b) stabilizing the country's economy;
c) creating a government of inclusion, and
d) combating extremism and creating a culture of moderation.
Pakistan is presently confronted with a severe energy crisis, rising fuel prices, and electricity shortages, which are affecting the entire country. The rising cost of imported oil and gas needed to power generators has crippled the country's power stations. While demand for power is growing at some 7 percent to 8 percent per year, the country's own production of oil and gas is declining. With domestic production of oil and gas in decline, the Government determined that the country should not rely upon imported fuel, but seek other alternative energy sources and improve its own generation.
Despite the various issues outlined above, a number of initiatives were taken by the Democratic Government and the Ministry of Water and Power, as a result of which 3400 MW has been added in the system.
Alternative Energy - Keeping in view future needs, the Government has set a target of 3000 MW to be generated through renewable energy by the year 2015. The Alternate Energy Development Board's (AEDB) role as a facilitator has been strengthened and it has been provided legal cover through enactment since May 2010. The announcement of feed in tariff has fast-tracked the wind energy project where three projects (150 MW) are already under construction. Another initiative by the AEDB, the Remote Village Electrification Program, is currently providing electricity to 7,874 remote villages off grid villages in Sindh and Balochistan using solar home systems. The Government has also announced that 30 million energy saver bulbs be distributed free of cost throughout the country with the financial assistance of the Asian Development Bank.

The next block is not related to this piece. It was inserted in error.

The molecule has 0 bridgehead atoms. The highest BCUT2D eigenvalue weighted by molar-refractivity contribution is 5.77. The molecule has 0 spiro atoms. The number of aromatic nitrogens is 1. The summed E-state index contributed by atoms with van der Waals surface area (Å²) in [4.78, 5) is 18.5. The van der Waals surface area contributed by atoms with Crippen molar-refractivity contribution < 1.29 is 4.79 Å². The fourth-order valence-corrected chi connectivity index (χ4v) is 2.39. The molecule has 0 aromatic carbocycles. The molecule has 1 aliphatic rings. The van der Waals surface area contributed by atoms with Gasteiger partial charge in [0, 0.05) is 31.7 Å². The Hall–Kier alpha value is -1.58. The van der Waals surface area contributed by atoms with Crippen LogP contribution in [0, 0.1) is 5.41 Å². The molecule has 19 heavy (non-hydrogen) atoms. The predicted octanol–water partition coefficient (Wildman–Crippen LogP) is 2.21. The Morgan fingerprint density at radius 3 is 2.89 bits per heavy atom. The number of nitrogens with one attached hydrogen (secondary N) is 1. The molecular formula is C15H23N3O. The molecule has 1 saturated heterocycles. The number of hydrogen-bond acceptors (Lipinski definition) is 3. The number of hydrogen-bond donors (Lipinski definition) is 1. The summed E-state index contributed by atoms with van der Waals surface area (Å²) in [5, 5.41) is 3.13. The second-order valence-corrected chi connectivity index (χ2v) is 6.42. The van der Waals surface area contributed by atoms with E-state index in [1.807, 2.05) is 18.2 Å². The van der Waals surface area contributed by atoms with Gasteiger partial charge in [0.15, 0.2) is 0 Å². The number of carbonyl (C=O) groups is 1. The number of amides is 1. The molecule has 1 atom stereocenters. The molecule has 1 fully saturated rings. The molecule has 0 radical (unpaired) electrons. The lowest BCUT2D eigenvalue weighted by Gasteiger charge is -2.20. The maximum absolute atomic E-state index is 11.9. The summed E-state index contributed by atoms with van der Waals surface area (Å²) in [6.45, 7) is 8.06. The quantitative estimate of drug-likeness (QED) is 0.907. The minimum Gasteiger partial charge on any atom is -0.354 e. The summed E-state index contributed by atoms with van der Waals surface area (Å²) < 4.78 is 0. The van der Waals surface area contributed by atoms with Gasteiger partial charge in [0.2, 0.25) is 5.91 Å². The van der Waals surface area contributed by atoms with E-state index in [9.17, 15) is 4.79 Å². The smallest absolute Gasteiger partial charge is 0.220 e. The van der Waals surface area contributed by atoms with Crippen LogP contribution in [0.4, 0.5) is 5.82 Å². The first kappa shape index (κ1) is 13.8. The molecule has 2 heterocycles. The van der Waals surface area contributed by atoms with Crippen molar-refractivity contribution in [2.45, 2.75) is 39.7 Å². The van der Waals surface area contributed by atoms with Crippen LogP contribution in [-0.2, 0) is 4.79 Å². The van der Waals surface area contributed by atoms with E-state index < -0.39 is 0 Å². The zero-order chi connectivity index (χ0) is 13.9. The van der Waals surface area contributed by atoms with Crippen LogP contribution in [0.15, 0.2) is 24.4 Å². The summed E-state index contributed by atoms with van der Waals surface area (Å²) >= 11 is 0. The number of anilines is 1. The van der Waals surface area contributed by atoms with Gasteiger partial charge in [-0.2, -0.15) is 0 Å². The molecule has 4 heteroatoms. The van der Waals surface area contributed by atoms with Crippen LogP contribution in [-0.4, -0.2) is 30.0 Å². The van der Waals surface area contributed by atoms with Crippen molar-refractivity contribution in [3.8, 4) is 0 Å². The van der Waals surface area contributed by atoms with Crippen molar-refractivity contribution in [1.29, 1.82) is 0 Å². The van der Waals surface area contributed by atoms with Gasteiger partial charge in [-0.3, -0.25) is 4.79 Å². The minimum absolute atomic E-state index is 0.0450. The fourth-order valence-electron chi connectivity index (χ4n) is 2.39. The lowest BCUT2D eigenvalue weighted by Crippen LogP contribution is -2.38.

Natural Resources - On several occasions, President Zardari has urged international companies to invest in Pakistan's energy sector. The Government has also assured foreign investors of effective security conditions. The Geological Survey of Pakistan launched a project to explore coal and copper deposits in Balochistan. The total coal reserves in Thar are estimated to be around 185 billion tonnes which have the potential to generate around 50,000 MW. Both Federal and Provincial Governments are taking concrete steps to harness these huge coal reserves by utilizing it as a cheap source of energy for power generation through international investment.
Thermal Projects - The Government started addressing the power crisis by firming up the Public Sector Power Generation Enhancement Plan (2010-2015) to add 10,000MW generation capacity in the system. Moreover, the Government expedited work on 525MW Chichoki Malian Power Project and 425MW Nandipur Power Project. Similarly, negotiations and signing of contract for 747MW Guddu Combined Cycle Power Plant have also been completed. The Government also started implementation of long-stalled IPPs projects.
Hydel Projects - Pakistan has so far tapped only 6,700MW out of its total hydel potential of around 60,000MW. The Government has initiated work on Neelum-Jhelum and Jinnah Hydro Power Project and Basha Diamer Dam, which would generate 4500MW power and store 6.4 acre feet of water. The Government has also planned to construct 32 small and medium dams (eight in each province) at a cost of about Rs.250 billion (USD$2.9 billion). The water storage capacity of these dams would be around 6-7 million feet of water. Additionally, major work on Mangla Dam Raising Project has also been completed which will increase water storage capacity up to 2.88 MAF and additional power capacity of 644GWh. The Private Power Infrastructure Board (PPIB) is responsible for initiating private sector investment in the upcoming hydropower projects.
An MOU has been signed among the member countries of the Central Asia South Asia Electricity Trade and Transmission Project (CASA-1000) which is designed to transmit 1300 MW of surplus electricity from Tajikistan and Kyrgyzstan through Afghanistan to Pakistan.
Energy Efficiency Programs - Energy Efficiency and Energy Conservation are amongst the most important and critical areas. A number of projects and interventions have been initiated in this regard during the last 3-4 years. Some of the initiatives include launching national awareness campaign using energy audits, targeted technical services and pilot demonstrations, launching projects and establishment of Clean Development Mechanism Cell, removal of barriers to cost-effective development of Energy Efficiency Standards and labels, energy conservation through training and mass awareness, and Tubewell Efficiency Improvement Programme.
As a nation, we face challenges, some of them undeniably tough, like the threat of extremism, a troubled economy, a...